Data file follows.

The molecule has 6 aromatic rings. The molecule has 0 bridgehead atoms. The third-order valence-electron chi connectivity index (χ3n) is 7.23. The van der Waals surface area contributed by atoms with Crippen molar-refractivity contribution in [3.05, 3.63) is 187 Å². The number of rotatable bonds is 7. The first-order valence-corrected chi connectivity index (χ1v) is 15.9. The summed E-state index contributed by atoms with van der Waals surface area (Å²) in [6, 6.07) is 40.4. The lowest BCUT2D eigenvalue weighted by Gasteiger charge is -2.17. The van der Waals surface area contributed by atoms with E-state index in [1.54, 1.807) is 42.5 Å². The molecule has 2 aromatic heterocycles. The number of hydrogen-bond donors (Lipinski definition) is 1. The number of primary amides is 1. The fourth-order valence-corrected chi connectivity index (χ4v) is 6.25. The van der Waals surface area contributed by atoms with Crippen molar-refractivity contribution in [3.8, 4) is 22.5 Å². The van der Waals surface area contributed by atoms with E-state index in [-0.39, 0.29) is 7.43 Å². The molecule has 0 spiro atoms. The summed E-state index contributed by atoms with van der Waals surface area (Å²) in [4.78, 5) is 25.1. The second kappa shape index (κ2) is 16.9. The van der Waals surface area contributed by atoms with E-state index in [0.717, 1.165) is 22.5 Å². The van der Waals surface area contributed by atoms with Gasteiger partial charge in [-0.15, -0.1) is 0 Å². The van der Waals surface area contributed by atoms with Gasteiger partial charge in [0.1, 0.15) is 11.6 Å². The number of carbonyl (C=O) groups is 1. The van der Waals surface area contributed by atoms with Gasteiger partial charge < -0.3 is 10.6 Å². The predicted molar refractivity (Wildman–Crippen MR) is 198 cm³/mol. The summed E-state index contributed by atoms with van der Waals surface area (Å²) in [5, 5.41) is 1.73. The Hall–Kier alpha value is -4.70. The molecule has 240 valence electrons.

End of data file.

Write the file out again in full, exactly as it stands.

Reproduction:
The molecule has 6 aromatic rings. The molecule has 0 bridgehead atoms. The third-order valence-electron chi connectivity index (χ3n) is 7.23. The van der Waals surface area contributed by atoms with Crippen molar-refractivity contribution in [3.05, 3.63) is 187 Å². The number of rotatable bonds is 7. The first-order valence-corrected chi connectivity index (χ1v) is 15.9. The summed E-state index contributed by atoms with van der Waals surface area (Å²) in [6, 6.07) is 40.4. The lowest BCUT2D eigenvalue weighted by Gasteiger charge is -2.17. The van der Waals surface area contributed by atoms with E-state index in [1.54, 1.807) is 42.5 Å². The molecule has 2 aromatic heterocycles. The number of hydrogen-bond donors (Lipinski definition) is 1. The number of primary amides is 1. The fourth-order valence-corrected chi connectivity index (χ4v) is 6.25. The van der Waals surface area contributed by atoms with Crippen molar-refractivity contribution in [3.8, 4) is 22.5 Å². The van der Waals surface area contributed by atoms with E-state index in [-0.39, 0.29) is 7.43 Å². The molecule has 0 spiro atoms. The summed E-state index contributed by atoms with van der Waals surface area (Å²) in [4.78, 5) is 25.1. The second kappa shape index (κ2) is 16.9. The van der Waals surface area contributed by atoms with E-state index in [0.717, 1.165) is 22.5 Å². The van der Waals surface area contributed by atoms with Gasteiger partial charge in [-0.15, -0.1) is 0 Å². The van der Waals surface area contributed by atoms with Gasteiger partial charge in [0.1, 0.15) is 11.6 Å². The number of carbonyl (C=O) groups is 1. The van der Waals surface area contributed by atoms with Gasteiger partial charge < -0.3 is 10.6 Å². The predicted molar refractivity (Wildman–Crippen MR) is 198 cm³/mol. The summed E-state index contributed by atoms with van der Waals surface area (Å²) in [5, 5.41) is 1.73. The Hall–Kier alpha value is -4.70. The molecule has 240 valence electrons.